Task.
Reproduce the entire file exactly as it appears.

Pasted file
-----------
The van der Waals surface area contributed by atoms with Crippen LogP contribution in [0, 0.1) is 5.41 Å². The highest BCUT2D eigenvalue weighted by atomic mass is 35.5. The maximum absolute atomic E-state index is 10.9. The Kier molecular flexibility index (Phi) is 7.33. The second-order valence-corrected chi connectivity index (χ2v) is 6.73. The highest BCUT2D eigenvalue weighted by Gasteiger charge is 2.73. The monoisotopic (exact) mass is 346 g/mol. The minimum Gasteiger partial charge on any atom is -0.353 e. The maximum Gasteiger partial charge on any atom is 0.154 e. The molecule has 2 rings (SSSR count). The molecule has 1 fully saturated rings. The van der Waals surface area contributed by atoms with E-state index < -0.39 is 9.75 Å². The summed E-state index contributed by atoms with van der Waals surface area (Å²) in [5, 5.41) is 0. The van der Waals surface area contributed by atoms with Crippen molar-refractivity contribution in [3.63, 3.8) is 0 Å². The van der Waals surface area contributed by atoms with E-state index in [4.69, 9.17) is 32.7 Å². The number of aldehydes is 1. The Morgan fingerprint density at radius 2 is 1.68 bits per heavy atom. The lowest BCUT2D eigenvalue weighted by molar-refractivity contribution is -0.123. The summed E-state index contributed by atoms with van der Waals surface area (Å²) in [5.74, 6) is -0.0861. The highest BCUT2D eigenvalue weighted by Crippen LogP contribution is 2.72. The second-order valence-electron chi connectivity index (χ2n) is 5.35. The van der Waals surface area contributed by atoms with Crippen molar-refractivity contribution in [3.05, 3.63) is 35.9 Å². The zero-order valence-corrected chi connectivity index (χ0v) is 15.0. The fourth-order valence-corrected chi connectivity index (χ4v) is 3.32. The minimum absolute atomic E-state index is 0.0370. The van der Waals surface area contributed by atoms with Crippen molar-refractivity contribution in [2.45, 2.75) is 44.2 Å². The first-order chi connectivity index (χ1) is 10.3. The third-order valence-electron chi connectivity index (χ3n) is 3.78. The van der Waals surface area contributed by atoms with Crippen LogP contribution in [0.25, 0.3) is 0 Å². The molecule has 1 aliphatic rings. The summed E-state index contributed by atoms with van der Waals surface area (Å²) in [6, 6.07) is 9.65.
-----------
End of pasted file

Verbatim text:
The van der Waals surface area contributed by atoms with Crippen LogP contribution in [0, 0.1) is 5.41 Å². The highest BCUT2D eigenvalue weighted by atomic mass is 35.5. The maximum absolute atomic E-state index is 10.9. The Kier molecular flexibility index (Phi) is 7.33. The second-order valence-corrected chi connectivity index (χ2v) is 6.73. The highest BCUT2D eigenvalue weighted by Gasteiger charge is 2.73. The monoisotopic (exact) mass is 346 g/mol. The minimum Gasteiger partial charge on any atom is -0.353 e. The maximum Gasteiger partial charge on any atom is 0.154 e. The molecule has 2 rings (SSSR count). The molecule has 1 fully saturated rings. The van der Waals surface area contributed by atoms with E-state index < -0.39 is 9.75 Å². The summed E-state index contributed by atoms with van der Waals surface area (Å²) in [5, 5.41) is 0. The van der Waals surface area contributed by atoms with Crippen molar-refractivity contribution in [3.63, 3.8) is 0 Å². The van der Waals surface area contributed by atoms with E-state index in [4.69, 9.17) is 32.7 Å². The number of aldehydes is 1. The Morgan fingerprint density at radius 2 is 1.68 bits per heavy atom. The lowest BCUT2D eigenvalue weighted by molar-refractivity contribution is -0.123. The summed E-state index contributed by atoms with van der Waals surface area (Å²) in [5.74, 6) is -0.0861. The highest BCUT2D eigenvalue weighted by Crippen LogP contribution is 2.72. The second-order valence-electron chi connectivity index (χ2n) is 5.35. The van der Waals surface area contributed by atoms with Crippen molar-refractivity contribution in [3.05, 3.63) is 35.9 Å². The zero-order valence-corrected chi connectivity index (χ0v) is 15.0. The fourth-order valence-corrected chi connectivity index (χ4v) is 3.32. The minimum absolute atomic E-state index is 0.0370. The van der Waals surface area contributed by atoms with Crippen molar-refractivity contribution in [2.45, 2.75) is 44.2 Å². The first-order chi connectivity index (χ1) is 10.3. The third-order valence-electron chi connectivity index (χ3n) is 3.78. The van der Waals surface area contributed by atoms with Crippen LogP contribution in [0.25, 0.3) is 0 Å². The molecule has 1 aliphatic rings. The summed E-state index contributed by atoms with van der Waals surface area (Å²) in [6, 6.07) is 9.65.